# Re: Corpora: Statistical significance of tagging differences

Ted E. Dunning (ted@aptex.com)
Tue, 23 Mar 1999 14:20:49 -0800 (PST)

A more principled approach might be to specify that you want to find
effects which are statistically significant *and* which are larger
than some set size. I think that this is closer to what is desired.

This can be expressed in several different ways. One fairly natural
way is to use a scaled sum of the chi-squared score and average mutual
information. Another method is to use average mutual information with
an error bound which is determined by \alpha/2N where \alpha is
the chi-squared cutoff for the desired significance. This uses the
relationship

\chi^2 ~ 2 N MI = generalized log-likelihood ratio

Here MI is *average* mutual information,

MI = H(X,Y) - H(X) - H(Y) = \sum_ij \pi_ij log \pi_ij/\mu_ij

where \pi_ij = k_ij / N and \mu_ij = (k_ij / k_i*) (k_ij / k_*j).

In fact, the value \phi mentioned by Mr. Demetriou is just square root
of half of the mutual information.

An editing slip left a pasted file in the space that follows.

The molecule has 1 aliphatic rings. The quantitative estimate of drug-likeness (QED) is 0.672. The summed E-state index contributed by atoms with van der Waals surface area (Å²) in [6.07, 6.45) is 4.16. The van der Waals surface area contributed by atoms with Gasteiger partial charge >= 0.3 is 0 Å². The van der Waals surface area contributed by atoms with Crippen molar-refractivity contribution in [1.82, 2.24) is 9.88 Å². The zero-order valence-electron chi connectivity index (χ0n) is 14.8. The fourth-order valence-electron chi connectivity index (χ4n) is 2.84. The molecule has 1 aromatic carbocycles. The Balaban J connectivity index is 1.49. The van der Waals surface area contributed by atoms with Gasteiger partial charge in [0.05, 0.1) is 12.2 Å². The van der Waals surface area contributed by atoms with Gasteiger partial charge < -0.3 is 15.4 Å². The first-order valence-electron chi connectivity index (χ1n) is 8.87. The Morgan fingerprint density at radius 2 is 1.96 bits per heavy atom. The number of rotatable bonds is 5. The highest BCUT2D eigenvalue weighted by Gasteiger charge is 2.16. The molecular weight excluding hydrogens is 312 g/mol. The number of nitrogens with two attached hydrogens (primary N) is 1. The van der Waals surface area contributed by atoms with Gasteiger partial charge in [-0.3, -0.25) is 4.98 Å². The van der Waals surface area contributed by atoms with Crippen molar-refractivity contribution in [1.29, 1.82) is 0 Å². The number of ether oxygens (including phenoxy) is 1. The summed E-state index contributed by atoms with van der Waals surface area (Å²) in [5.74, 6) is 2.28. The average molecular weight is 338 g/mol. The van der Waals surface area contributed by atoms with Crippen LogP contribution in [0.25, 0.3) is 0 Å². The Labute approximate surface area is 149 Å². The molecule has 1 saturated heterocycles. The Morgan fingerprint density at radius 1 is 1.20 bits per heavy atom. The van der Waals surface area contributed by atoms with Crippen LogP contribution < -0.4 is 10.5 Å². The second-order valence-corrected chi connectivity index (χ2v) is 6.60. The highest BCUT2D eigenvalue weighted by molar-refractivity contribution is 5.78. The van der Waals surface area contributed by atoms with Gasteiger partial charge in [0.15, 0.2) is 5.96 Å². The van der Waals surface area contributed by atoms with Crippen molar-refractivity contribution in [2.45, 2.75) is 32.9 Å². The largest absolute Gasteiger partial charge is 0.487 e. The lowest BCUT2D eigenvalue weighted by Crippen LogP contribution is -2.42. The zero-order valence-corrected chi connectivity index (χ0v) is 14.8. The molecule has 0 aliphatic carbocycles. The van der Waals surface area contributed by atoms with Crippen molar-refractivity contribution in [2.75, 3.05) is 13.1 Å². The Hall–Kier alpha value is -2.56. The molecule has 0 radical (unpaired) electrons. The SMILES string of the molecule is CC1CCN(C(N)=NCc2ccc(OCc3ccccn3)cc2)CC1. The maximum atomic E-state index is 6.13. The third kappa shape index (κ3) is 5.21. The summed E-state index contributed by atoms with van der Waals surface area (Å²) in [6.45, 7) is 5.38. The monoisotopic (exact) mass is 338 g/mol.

>>>>> "gd" == George Demetriou <g.demetriou@dcs.shef.ac.uk> writes:

gd> George C. Canavos (1984), Applied Probability and Statistical
gd> Methods, Little Brown & Co.

...

gd> "However, it can be shown that for extremely large sample
gd> sizes, it is almost certain to reject the null hypothesis
gd> because one would not be able to specify H0 close enough to
gd> the true distribution. Thus the application of chi-square is
gd> questionable when extremely large sample sizes are involved."

..

gd> As a remedy, several statistics books propose the (not widely
gd> used) phi coefficient which compensates for the sample size:

gd> phi=square_root(chi-square/N) (N=sample size)